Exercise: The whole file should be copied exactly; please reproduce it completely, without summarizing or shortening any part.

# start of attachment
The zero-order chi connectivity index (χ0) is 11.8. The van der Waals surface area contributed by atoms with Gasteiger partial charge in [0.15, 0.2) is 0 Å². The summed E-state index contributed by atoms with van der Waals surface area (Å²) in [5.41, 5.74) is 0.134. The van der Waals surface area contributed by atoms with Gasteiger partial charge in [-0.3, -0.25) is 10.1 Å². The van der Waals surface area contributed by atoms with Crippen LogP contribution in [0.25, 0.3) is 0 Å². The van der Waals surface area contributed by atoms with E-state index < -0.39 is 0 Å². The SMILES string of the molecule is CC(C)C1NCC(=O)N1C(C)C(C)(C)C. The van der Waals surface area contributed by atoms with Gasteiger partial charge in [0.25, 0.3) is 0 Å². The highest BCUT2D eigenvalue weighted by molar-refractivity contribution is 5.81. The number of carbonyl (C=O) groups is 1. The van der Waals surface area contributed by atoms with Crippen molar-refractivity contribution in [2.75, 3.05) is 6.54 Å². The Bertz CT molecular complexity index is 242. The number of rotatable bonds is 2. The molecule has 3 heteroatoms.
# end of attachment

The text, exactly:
The zero-order chi connectivity index (χ0) is 11.8. The van der Waals surface area contributed by atoms with Gasteiger partial charge in [0.15, 0.2) is 0 Å². The summed E-state index contributed by atoms with van der Waals surface area (Å²) in [5.41, 5.74) is 0.134. The van der Waals surface area contributed by atoms with Gasteiger partial charge in [-0.3, -0.25) is 10.1 Å². The van der Waals surface area contributed by atoms with Crippen LogP contribution in [0.25, 0.3) is 0 Å². The van der Waals surface area contributed by atoms with E-state index < -0.39 is 0 Å². The SMILES string of the molecule is CC(C)C1NCC(=O)N1C(C)C(C)(C)C. The van der Waals surface area contributed by atoms with Gasteiger partial charge in [0.25, 0.3) is 0 Å². The highest BCUT2D eigenvalue weighted by molar-refractivity contribution is 5.81. The number of carbonyl (C=O) groups is 1. The van der Waals surface area contributed by atoms with Crippen molar-refractivity contribution in [2.75, 3.05) is 6.54 Å². The Bertz CT molecular complexity index is 242. The number of rotatable bonds is 2. The molecule has 3 heteroatoms.